I got my hopes up that Apple would finally leave me alone. The computer maker has been pestering me with an offer to install its Safari Web browser every time I update iTunes or QuickTime.
It seems I have to update one or the other every week. And every time for the past month or so, Apple has been ready to install Safari for me. A Safari download, in fact, is the default. I have to remember each time to tell it not to.
Lots of people are irked by Apple's tactic. Mozilla CEO John Lily, who obviously has an ax to grind, nonetheless seemed right when he said the approach "borders on malware distribution practices."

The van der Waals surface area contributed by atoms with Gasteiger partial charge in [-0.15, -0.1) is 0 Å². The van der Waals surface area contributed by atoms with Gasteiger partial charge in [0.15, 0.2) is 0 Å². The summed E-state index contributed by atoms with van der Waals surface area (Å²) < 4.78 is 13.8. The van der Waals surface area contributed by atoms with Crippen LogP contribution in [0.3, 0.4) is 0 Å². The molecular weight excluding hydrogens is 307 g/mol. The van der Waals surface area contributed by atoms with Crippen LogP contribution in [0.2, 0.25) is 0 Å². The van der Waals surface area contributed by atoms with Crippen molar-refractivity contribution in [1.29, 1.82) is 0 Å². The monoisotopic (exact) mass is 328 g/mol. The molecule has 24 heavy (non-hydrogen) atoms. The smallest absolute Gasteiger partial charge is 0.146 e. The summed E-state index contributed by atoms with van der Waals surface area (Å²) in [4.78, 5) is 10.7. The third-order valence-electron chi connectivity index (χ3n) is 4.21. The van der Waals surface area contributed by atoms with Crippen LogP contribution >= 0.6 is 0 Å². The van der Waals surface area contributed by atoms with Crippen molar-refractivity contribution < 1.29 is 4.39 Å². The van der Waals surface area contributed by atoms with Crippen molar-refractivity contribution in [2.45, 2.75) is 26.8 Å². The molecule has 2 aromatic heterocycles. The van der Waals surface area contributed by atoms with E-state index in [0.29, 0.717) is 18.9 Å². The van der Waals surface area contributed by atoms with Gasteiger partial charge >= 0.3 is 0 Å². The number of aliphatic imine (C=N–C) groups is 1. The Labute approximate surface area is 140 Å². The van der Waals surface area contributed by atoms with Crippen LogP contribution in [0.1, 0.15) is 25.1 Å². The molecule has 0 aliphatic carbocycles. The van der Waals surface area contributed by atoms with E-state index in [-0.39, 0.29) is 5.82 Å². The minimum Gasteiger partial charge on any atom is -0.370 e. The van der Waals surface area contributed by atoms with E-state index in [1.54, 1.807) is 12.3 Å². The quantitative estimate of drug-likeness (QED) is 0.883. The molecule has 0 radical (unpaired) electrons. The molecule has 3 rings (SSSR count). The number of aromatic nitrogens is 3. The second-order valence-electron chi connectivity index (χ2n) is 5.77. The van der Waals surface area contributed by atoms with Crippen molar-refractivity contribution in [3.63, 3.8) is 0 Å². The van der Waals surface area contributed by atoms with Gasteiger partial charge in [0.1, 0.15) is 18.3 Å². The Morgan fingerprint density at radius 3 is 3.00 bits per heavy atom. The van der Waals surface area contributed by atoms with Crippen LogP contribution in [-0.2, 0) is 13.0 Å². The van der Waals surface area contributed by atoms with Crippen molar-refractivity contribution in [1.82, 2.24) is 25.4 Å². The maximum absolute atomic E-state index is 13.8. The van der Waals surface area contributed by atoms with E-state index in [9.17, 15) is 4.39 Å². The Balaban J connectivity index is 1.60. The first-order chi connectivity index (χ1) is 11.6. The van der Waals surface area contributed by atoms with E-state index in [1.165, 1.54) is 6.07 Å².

This morning, on my Windows computer, the Apple software updater didn't include Safari. Yippee!
Oh, wait, it did include an update to the updater. I installed it and, that's right, the Safari pestering is back.
Apple did bow to pressure and put the Safari in a separate category called "New software." But the 23 megabytes of Safari download remains the default choice. I still have to click the little box to say, "No thanks."
Business is business. But are a few points of browser market share worth the bad image?